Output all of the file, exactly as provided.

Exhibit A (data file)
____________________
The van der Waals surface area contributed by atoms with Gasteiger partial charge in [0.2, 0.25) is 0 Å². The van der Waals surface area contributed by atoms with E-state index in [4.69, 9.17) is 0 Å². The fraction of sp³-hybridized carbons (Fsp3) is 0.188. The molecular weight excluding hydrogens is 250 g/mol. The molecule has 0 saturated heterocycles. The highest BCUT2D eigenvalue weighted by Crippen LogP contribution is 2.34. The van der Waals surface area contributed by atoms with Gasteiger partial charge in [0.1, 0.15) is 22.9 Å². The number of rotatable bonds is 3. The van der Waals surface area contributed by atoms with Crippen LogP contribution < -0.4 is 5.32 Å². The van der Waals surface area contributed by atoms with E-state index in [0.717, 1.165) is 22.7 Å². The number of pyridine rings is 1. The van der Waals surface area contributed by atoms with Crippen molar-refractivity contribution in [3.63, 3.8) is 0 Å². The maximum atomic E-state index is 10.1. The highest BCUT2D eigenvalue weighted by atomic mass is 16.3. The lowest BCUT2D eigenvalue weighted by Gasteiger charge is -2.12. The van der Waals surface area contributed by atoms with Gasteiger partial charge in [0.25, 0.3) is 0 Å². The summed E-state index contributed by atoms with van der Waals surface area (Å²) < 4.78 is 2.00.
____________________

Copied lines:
The van der Waals surface area contributed by atoms with Gasteiger partial charge in [0.2, 0.25) is 0 Å². The van der Waals surface area contributed by atoms with E-state index in [4.69, 9.17) is 0 Å². The fraction of sp³-hybridized carbons (Fsp3) is 0.188. The molecular weight excluding hydrogens is 250 g/mol. The molecule has 0 saturated heterocycles. The highest BCUT2D eigenvalue weighted by Crippen LogP contribution is 2.34. The van der Waals surface area contributed by atoms with Gasteiger partial charge in [0.1, 0.15) is 22.9 Å². The number of rotatable bonds is 3. The van der Waals surface area contributed by atoms with Crippen LogP contribution < -0.4 is 5.32 Å². The van der Waals surface area contributed by atoms with E-state index in [0.717, 1.165) is 22.7 Å². The number of pyridine rings is 1. The van der Waals surface area contributed by atoms with Crippen molar-refractivity contribution in [3.63, 3.8) is 0 Å². The maximum atomic E-state index is 10.1. The highest BCUT2D eigenvalue weighted by atomic mass is 16.3. The lowest BCUT2D eigenvalue weighted by Gasteiger charge is -2.12. The van der Waals surface area contributed by atoms with Gasteiger partial charge in [0.25, 0.3) is 0 Å². The summed E-state index contributed by atoms with van der Waals surface area (Å²) < 4.78 is 2.00.